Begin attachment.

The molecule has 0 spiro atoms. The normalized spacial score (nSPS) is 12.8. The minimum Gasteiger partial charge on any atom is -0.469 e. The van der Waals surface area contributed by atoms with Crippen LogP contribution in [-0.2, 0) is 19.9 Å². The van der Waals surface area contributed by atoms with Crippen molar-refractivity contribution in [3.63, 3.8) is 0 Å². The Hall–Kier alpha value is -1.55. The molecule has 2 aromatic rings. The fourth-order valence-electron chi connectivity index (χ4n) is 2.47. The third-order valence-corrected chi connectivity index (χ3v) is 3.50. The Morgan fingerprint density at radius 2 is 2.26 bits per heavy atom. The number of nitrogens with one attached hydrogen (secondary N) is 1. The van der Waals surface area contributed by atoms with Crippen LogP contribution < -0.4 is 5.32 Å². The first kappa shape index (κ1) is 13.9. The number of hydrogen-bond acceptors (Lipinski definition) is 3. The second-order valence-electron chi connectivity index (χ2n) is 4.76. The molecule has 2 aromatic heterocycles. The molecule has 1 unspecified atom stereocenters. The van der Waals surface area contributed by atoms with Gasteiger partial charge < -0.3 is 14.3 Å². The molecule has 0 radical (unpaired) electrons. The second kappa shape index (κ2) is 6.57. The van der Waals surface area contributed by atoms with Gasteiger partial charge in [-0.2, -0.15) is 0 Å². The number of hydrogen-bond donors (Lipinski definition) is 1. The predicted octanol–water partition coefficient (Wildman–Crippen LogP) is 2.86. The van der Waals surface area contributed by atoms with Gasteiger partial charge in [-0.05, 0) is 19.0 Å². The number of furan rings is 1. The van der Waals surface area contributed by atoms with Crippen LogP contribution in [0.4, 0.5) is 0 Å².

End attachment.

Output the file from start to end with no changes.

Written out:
The molecule has 0 spiro atoms. The normalized spacial score (nSPS) is 12.8. The minimum Gasteiger partial charge on any atom is -0.469 e. The van der Waals surface area contributed by atoms with Crippen LogP contribution in [-0.2, 0) is 19.9 Å². The van der Waals surface area contributed by atoms with Crippen molar-refractivity contribution in [3.63, 3.8) is 0 Å². The Hall–Kier alpha value is -1.55. The molecule has 2 aromatic rings. The fourth-order valence-electron chi connectivity index (χ4n) is 2.47. The third-order valence-corrected chi connectivity index (χ3v) is 3.50. The Morgan fingerprint density at radius 2 is 2.26 bits per heavy atom. The number of nitrogens with one attached hydrogen (secondary N) is 1. The van der Waals surface area contributed by atoms with Crippen LogP contribution < -0.4 is 5.32 Å². The first kappa shape index (κ1) is 13.9. The number of hydrogen-bond acceptors (Lipinski definition) is 3. The second-order valence-electron chi connectivity index (χ2n) is 4.76. The molecule has 2 aromatic heterocycles. The molecule has 1 unspecified atom stereocenters. The van der Waals surface area contributed by atoms with Gasteiger partial charge < -0.3 is 14.3 Å². The molecule has 0 radical (unpaired) electrons. The second kappa shape index (κ2) is 6.57. The van der Waals surface area contributed by atoms with Gasteiger partial charge in [-0.2, -0.15) is 0 Å². The number of hydrogen-bond donors (Lipinski definition) is 1. The predicted octanol–water partition coefficient (Wildman–Crippen LogP) is 2.86. The van der Waals surface area contributed by atoms with Gasteiger partial charge in [-0.05, 0) is 19.0 Å². The number of furan rings is 1. The van der Waals surface area contributed by atoms with Crippen LogP contribution in [0.4, 0.5) is 0 Å².